respectively), if the filing was originally denied by the DSC Director,
Deputy Director or Associate Director; and
    (n) Any other supervisory determination (unless otherwise not
eligible for appeal) that may impact the capital, earnings, operating
flexibility, or capital category for prompt corrective action purposes
of an institution, or otherwise affect the nature and level of
supervisory oversight accorded an institution.
    Material supervisory determinations do not include:
    (a) Decisions to appoint a conservator or receiver for an insured
depository institution;
    (b) Decisions to take prompt corrective action pursuant to section
38 of the Federal Deposit Insurance Act, 12 U.S.C. 1831o;
    (c) Determinations for which other appeals procedures exist (such
as determinations of deposit insurance assessment risk classifications
and payment calculations);
    (d) Decisions to initiate informal enforcement actions (such as
memoranda of understanding); and
    (e) Formal enforcement-related actions and decisions, including
determinations and the underlying facts and circumstances that form the
basis of a recommended or pending formal enforcement action, and FDIC
determinations regarding compliance with an existing formal enforcement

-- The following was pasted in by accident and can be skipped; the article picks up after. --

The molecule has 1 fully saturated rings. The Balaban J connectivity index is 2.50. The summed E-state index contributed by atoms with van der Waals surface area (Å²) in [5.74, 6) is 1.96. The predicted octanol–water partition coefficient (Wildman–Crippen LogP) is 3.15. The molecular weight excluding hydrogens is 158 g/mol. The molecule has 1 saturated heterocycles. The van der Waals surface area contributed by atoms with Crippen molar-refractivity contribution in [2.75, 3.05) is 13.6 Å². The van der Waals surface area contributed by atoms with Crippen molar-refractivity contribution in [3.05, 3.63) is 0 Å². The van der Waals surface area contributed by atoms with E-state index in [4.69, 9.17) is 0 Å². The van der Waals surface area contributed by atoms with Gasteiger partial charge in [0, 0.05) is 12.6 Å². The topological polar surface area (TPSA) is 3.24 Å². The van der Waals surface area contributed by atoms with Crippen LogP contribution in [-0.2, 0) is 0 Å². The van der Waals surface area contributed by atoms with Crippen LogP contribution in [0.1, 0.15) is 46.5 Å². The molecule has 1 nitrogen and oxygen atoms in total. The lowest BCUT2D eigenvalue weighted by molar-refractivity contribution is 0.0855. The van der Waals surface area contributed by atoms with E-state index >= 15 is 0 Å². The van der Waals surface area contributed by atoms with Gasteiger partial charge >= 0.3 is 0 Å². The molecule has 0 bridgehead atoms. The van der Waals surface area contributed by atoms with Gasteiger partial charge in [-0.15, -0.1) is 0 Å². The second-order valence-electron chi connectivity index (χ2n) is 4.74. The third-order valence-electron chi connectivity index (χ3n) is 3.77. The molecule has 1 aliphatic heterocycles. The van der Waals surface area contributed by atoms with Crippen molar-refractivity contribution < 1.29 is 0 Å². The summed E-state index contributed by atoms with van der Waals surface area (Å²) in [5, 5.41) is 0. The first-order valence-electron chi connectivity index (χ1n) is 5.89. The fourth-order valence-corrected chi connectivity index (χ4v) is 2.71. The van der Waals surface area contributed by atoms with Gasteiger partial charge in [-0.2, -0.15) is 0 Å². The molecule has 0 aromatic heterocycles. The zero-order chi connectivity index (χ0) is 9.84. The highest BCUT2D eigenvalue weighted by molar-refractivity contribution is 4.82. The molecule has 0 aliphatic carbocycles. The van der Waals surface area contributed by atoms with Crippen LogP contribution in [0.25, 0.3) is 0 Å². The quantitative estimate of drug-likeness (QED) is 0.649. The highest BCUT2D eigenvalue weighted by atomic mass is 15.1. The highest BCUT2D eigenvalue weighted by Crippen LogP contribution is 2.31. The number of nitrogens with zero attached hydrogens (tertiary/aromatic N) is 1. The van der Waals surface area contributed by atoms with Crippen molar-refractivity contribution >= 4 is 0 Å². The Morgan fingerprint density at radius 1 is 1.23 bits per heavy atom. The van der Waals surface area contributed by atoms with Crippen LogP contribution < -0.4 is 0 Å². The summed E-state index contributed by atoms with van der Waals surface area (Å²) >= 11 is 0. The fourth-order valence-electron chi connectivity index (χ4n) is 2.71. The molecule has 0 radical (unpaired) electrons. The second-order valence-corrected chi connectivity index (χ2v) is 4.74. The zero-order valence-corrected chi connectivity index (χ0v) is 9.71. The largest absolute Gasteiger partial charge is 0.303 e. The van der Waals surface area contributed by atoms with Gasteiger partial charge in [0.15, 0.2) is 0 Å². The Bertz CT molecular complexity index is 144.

action.
    A formal enforcement-related action or decision commences, and
therefore becomes unappealable, when the FDIC initiates a formal
investigation under 12 U.S.C. 1820(c) or provides written notice to the
bank indicating its intention to pursue available formal enforcement
remedies under applicable statutes or published enforcement-related
policies of the FDIC, including written notice of a referral to the
Attorney General or a notice to the Secretary of Housing and Urban
Development for violations of the Equal Credit Opportunity Act or the
Fair Housing Act. For the purposes of these guidelines, remarks in a
Report of Examination do not constitute written notice of intent to
pursue formal enforcement remedies.

E. Good Faith Resolution

    An institution should make a good faith effort to resolve any
dispute concerning a material supervisory determination with the on-
site examiner and/or the appropriate Regional Office. The on-site
examiner and the Regional Office will promptly respond to any concerns
raised by an institution regarding a material supervisory
determination. Informal resolution of disputes with the on-site
examiner and/or the appropriate Regional Office is encouraged, but
seeking such a resolution is not a condition to filing a request for
review with the Division of Supervision and Consumer Protection or an
appeal to the SARC under these guidelines.

F. Filing a Request for Review With the FDIC Division of Supervision
and Consumer Protection

    An institution may file a request for review of a material
supervisory determination with the Director, Division of Supervision
and Consumer Protection, 550 17th Street, NW., Room F-4076, Washington,
DC 20429, within 60 calendar days following the institution's receipt
of a report of examination containing a material supervisory
determination or other written communication of a material supervisory